The Morgan Library & Museum

The Morgan Library & Museum began as the private library of financier Pierpont Morgan, one of the preeminent collectors and cultural benefactors in the United States. Today, more than a century after its founding in 1906, the Morgan serves as a museum, independent research library, musical venue, architectural landmark, and historic site. In October 2010, the Morgan completed the first-ever restoration of its original McKim building, Pierpont Morgan's private library, and the core of the institution. In tandem with the 2006 expansion project by architect Renzo Piano, the Morgan now provides visitors unprecedented access to its world-renowned collections of drawings, literary and historical manuscripts, musical scores, medieval and Renaissance manuscripts, printed books, and ancient Near Eastern seals and tablets. 



General Information

The Morgan Library & Museum

225 Madison Avenue, at 36th Street, New York, NY 10016-3405

212.685.0008

www.themorgan.org



Hours

Tuesday-Thursday, 10:30 a.m. to 5 p.m.; extended Friday hours, 10:30 a.m. to 9 p.m.; Saturday, 10 a.m. to 6 p.m.; Sunday, 11 a.m. to 6 p.m.; closed Mondays, Thanksgiving Day, Christmas Day, and New Year's Day. The Morgan closes at 4 p.m. on Christmas Eve and New Year's Eve.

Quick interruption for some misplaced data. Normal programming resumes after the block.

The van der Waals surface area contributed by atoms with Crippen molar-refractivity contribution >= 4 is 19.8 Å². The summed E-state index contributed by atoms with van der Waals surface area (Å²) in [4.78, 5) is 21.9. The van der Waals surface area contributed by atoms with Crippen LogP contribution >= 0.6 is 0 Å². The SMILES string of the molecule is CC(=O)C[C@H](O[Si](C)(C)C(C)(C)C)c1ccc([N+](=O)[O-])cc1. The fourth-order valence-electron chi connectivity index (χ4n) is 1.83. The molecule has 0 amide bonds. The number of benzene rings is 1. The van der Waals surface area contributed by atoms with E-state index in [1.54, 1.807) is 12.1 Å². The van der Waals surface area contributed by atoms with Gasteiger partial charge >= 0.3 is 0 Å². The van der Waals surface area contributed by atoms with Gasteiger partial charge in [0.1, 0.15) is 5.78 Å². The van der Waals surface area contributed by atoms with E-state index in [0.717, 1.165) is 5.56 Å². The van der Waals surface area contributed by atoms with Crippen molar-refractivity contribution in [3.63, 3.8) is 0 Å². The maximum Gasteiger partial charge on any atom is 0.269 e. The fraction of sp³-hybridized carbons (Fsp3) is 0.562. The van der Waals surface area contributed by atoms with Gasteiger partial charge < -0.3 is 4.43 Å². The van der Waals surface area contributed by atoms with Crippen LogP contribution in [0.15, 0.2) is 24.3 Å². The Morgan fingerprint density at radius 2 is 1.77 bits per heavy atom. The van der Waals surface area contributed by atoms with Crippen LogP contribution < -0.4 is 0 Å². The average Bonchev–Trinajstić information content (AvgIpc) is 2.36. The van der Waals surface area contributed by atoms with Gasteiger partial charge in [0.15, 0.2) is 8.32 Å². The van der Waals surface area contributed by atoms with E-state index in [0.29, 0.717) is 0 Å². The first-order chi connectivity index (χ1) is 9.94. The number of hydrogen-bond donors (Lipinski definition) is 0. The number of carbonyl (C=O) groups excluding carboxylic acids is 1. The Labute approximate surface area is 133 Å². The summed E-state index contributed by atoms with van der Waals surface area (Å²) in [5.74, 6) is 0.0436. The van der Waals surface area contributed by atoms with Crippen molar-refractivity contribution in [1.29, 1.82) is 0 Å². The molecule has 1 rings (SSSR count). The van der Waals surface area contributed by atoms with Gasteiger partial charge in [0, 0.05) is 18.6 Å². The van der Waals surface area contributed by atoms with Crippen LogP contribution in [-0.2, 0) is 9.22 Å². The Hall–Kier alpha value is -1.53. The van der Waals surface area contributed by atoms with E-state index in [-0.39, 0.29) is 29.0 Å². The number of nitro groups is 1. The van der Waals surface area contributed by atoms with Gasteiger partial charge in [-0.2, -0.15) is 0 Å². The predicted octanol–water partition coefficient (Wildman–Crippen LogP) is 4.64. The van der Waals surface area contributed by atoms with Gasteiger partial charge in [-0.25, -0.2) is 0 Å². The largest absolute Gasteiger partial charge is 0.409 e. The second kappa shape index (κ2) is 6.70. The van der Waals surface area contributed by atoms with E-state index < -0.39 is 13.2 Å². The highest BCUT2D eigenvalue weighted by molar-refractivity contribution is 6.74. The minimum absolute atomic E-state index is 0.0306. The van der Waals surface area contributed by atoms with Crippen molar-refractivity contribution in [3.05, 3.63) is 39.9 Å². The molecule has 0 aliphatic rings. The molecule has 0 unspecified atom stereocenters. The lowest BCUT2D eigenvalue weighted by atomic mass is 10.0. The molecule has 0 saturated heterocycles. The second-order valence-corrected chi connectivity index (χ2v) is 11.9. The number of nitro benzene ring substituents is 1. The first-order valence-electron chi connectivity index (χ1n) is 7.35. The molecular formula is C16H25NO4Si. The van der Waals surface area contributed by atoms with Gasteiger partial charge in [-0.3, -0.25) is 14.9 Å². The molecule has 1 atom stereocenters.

Admission

$15 for adults; $10 for students, seniors (65 and over), and children (under 16); free to Members and children, 12 and under accompanied by an adult. Admission is free on Fridays from 7 to 9 p.m. Admission is not required to visit the Morgan Shop.
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July 8 -- DALLAS, TX - Effective July 8th the assets of Greg Martin Auctions of San Francisco, CA, one of the nation’s top auction houses of antique arms & related historic memorabilia were acquired by Heritage Auctions, the world’s largest collectibles auctioneer.

“The acquisition of our company by Heritage is a natural fit with advantages for all stakeholders,” said Greg Martin, a founder of Greg Martin Auctions. “We tap in to Heritage’s greater strength, reach and access to achieve more significant results in the future, while Heritage gains immediate expertise and exposure in the arms & armor segment through our past successes and the long legacy of our team. Moreover, thanks to our shared business values of high quality and customer service, both buyers and sellers will benefit as well.”

For Heritage, too, the acquisition fits perfectly with the company’s steady expansion over the last decade.